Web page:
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Belene NPP fiasco jeopardises Bulgaria’s atomic energy future-opposition

March 29, 2012, 5:03 UTC+3

The decision to withdraw from the Belen nuclear power plant project will jeopardise the future of atomic power engineering in Bulgaria

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SOFIA, March 29 (Itar-Tass) —— The decision to withdraw from the Belen nuclear power plant project will jeopardise the future of atomic power engineering in Bulgaria, opposition Socialist Party leader Sergei Stanishev said.

He stressed that the decision is deadly for the present leadership of Bulgaria, for taxpayers and the nuclear power industry in the country.

Stanishev warned that it would lead to higher electricity prices for the population.

“Naturally, Russia protected its own interests [in the Belene NPP project]. But where is the Bulgarian interest? This decision does not protect it in any way. Initially, the Belene NPP was intended as a project under state control. It’s not a secret that electricity generated by nuclear power plants is cheaper than that from traditional resources. Another aspect directly affects the energy dependence of the country because a nuclear power plant is a source of energy that belongs to the state,” he said.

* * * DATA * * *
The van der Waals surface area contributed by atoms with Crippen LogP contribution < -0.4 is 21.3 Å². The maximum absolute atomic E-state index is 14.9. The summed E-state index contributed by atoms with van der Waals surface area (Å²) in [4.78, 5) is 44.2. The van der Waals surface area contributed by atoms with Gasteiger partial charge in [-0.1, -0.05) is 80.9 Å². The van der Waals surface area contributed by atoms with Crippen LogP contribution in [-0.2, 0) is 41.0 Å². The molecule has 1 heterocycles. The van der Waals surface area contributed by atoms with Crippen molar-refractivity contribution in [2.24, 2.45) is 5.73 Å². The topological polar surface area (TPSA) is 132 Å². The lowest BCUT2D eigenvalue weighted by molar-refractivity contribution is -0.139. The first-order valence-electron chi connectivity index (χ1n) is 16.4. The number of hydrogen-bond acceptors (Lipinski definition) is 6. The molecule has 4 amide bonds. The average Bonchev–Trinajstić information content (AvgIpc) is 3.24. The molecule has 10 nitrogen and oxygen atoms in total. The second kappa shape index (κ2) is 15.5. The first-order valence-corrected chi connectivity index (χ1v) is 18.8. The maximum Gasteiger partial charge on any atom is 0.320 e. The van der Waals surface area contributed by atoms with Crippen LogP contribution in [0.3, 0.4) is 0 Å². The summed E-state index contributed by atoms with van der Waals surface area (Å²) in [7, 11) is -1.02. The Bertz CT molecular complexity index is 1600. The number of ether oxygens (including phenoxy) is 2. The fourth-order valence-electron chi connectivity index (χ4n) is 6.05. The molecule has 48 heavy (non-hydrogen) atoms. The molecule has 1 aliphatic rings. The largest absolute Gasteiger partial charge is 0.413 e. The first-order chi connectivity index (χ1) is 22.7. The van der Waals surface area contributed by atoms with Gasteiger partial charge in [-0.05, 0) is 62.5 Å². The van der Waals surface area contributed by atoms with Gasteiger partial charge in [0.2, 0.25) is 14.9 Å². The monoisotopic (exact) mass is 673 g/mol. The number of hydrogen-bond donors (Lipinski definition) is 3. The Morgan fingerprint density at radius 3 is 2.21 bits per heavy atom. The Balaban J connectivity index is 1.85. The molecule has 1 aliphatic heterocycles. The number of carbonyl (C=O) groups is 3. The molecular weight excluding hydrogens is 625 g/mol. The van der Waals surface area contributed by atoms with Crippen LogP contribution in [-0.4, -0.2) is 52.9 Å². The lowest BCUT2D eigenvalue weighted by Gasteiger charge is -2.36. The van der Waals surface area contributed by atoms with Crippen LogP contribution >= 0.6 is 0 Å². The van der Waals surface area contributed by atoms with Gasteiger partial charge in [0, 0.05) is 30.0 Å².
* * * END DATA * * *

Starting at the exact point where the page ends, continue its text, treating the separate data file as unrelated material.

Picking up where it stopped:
Stanishev believes that “the future of nuclear power engineering has been seriously jeopardised in Bulgaria. Its destruction began with the closure of Units 3 and 4 at the Kozloduy NPP. Bulgaria will face the need to import electricity from other countries,” he said.

Russia and Bulgaria signed a memorandum on late November 2010 that lays out the principles of establishing a project company to build the Belene nuclear power plant.

Bulgaria started experiencing problems with the project after the outbreak of the global financial crisis. The situation deteriorated after the investor - Germany's RWE concern that was bidding for 49 percent of the NPP shares -- had withdrawn from the project.

The Belene site was approved for the construction of a second Bulgarian NPP by a Council of Ministers decree on March 20, 1981. The site was handed to the Ministry of Economics on December 31, 1981.

The foundations of the future power plant were laid in 1987 according to the design of Atomenergoproekt Kiev from the USSR and Energoproekt Sofia. The design suggested the construction of four VVER-1000/V 320 reactors. Between 1988 and 1990 40 percent of the construction work of reactor 1 was finished and 80 percent of the equipment was supplied. The project was abandoned in 1990 due to the democratic changes in Bulgaria. In 2002, the government decided to restart the Belene project. In 2005, the National Electric Company launched a procedure for selection of a contractor for the engineering, procurement, and commissioning of Belene Nuclear Power Plant, Units 1 and 2.

Bulgaria withdrew from the project in March 2012.

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